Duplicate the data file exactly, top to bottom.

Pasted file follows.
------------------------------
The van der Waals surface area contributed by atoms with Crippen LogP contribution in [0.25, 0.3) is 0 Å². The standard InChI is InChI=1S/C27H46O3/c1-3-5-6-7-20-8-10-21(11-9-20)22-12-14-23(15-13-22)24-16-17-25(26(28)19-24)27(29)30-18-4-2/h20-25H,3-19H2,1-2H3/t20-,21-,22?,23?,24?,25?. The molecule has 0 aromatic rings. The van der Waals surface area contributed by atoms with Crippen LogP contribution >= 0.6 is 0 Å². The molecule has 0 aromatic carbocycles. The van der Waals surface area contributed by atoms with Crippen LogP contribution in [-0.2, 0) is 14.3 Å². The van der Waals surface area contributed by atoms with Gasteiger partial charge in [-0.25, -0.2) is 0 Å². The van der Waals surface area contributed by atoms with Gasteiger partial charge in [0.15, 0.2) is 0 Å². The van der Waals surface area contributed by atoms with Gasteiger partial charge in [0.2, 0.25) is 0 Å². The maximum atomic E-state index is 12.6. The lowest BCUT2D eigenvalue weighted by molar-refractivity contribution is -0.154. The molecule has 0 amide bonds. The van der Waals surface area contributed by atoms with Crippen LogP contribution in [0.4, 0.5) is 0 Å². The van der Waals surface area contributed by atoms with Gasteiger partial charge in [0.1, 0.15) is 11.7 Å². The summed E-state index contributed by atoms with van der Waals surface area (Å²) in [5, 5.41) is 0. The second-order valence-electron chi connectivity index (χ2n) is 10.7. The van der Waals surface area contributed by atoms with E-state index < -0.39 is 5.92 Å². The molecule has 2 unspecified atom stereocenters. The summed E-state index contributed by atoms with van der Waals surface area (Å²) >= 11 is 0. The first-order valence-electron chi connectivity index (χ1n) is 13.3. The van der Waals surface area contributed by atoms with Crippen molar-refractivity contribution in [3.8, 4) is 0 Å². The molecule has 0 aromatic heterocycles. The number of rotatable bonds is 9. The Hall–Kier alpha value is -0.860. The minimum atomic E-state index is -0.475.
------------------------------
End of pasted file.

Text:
The van der Waals surface area contributed by atoms with Crippen LogP contribution in [0.25, 0.3) is 0 Å². The standard InChI is InChI=1S/C27H46O3/c1-3-5-6-7-20-8-10-21(11-9-20)22-12-14-23(15-13-22)24-16-17-25(26(28)19-24)27(29)30-18-4-2/h20-25H,3-19H2,1-2H3/t20-,21-,22?,23?,24?,25?. The molecule has 0 aromatic rings. The van der Waals surface area contributed by atoms with Crippen LogP contribution >= 0.6 is 0 Å². The molecule has 0 aromatic carbocycles. The van der Waals surface area contributed by atoms with Crippen LogP contribution in [-0.2, 0) is 14.3 Å². The van der Waals surface area contributed by atoms with Gasteiger partial charge in [-0.25, -0.2) is 0 Å². The van der Waals surface area contributed by atoms with Gasteiger partial charge in [0.15, 0.2) is 0 Å². The van der Waals surface area contributed by atoms with Gasteiger partial charge in [0.2, 0.25) is 0 Å². The maximum atomic E-state index is 12.6. The lowest BCUT2D eigenvalue weighted by molar-refractivity contribution is -0.154. The molecule has 0 amide bonds. The van der Waals surface area contributed by atoms with Crippen LogP contribution in [0.4, 0.5) is 0 Å². The van der Waals surface area contributed by atoms with Gasteiger partial charge in [0.1, 0.15) is 11.7 Å². The summed E-state index contributed by atoms with van der Waals surface area (Å²) in [5, 5.41) is 0. The second-order valence-electron chi connectivity index (χ2n) is 10.7. The van der Waals surface area contributed by atoms with E-state index < -0.39 is 5.92 Å². The molecule has 2 unspecified atom stereocenters. The summed E-state index contributed by atoms with van der Waals surface area (Å²) >= 11 is 0. The first-order valence-electron chi connectivity index (χ1n) is 13.3. The van der Waals surface area contributed by atoms with Crippen molar-refractivity contribution in [3.8, 4) is 0 Å². The molecule has 0 aromatic heterocycles. The number of rotatable bonds is 9. The Hall–Kier alpha value is -0.860. The minimum atomic E-state index is -0.475.